Verdict: Om nom nom.
A film about cannibalism mightn’t be everyone’s cup of tea, but before you dismiss this as a schlocky gore fest think again. In the same way Tomas Alfredson ushered a vampire story into our contemporary world with his perfectly balanced Let the Right One In, Bones and All confidently walks the fine line between fantasy, horror, and the real world.
Yes, Bones and All is many things: a road film, a horror film, a family drama, but most of all it’s a love story about a couple of disenfranchised youths who find each other at the limits of American marginalised life. At its heart is Maren (played by relative newcomer Taylor Russell), a teenage girl with an unfortunate compulsion to gnaw on human flesh. It’s a disorder that doesn’t pair well with teenage sleepovers and popsicle-flavoured fingers. What follows is a finger-licking good (but grizzly) scene that proves to be one incident too much for her distressed father who casts her out onto the street.
Enter fellow cannibal Sully (the reliable Mark Rylance), who slithers into her orbit as a surrogate father figure and introduces her to the underground laws of cannibalism. Misunderstood but creepy, he is one of many untrustworthy characters who populate this increasingly sinister world. Thankfully, respite comes in the form of Lee (Timothée Chalamet), a free-spirited scruff with who Maren finds affinity.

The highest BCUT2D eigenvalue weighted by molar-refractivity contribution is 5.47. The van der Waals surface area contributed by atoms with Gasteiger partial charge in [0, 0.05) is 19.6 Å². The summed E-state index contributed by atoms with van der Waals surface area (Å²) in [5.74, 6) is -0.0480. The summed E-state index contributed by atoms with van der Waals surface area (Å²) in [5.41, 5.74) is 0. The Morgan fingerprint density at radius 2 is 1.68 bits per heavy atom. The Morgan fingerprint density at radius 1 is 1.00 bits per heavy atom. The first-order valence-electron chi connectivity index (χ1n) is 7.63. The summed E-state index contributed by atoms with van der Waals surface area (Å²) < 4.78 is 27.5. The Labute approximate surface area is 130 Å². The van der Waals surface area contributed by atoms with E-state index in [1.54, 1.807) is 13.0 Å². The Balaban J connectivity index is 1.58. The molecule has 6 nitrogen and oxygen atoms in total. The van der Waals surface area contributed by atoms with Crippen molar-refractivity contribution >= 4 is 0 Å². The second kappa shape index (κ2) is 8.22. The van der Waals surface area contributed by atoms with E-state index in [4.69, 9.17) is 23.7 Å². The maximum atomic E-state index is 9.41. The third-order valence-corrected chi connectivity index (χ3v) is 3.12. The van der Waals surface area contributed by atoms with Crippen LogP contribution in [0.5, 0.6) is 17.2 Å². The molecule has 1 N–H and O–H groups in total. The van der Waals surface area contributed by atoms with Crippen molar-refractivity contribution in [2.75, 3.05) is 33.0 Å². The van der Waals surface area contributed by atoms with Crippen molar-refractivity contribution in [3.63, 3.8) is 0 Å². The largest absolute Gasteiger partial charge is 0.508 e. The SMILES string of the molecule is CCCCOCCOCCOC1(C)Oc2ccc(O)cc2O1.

Director Luca Guadagnino’s partnership with screenwriter David Kajganich brings to this film much of the moody intensity and inventive cinematic flourishes they developed in their underrated reinvention of Dario Argento’s original Suspiria. It’s heady stuff and undoubtedly where this film operates best.
But the story’s real meat lies with Maren and Lee’s relationship. Guadagnino is no stranger to love stories, having successfully helmed Call Me By Your Name (which also stars Chalamet) to critical success. Bones and All somehow manages to sit between the two, weaving a love story into a body horror. It’s an uneasy mix that’ll have your mind scrambling for allegories buried beneath its skin—or at the least, a redemptive reason for watching a film about human flesh consumption. I’m not sure there is one. But that didn’t matter to me, because while its subject matter made me lose my appetite, I still enjoyed gobbling this film up.See my reviews for the NZ Herald here and for Witchdoctor here.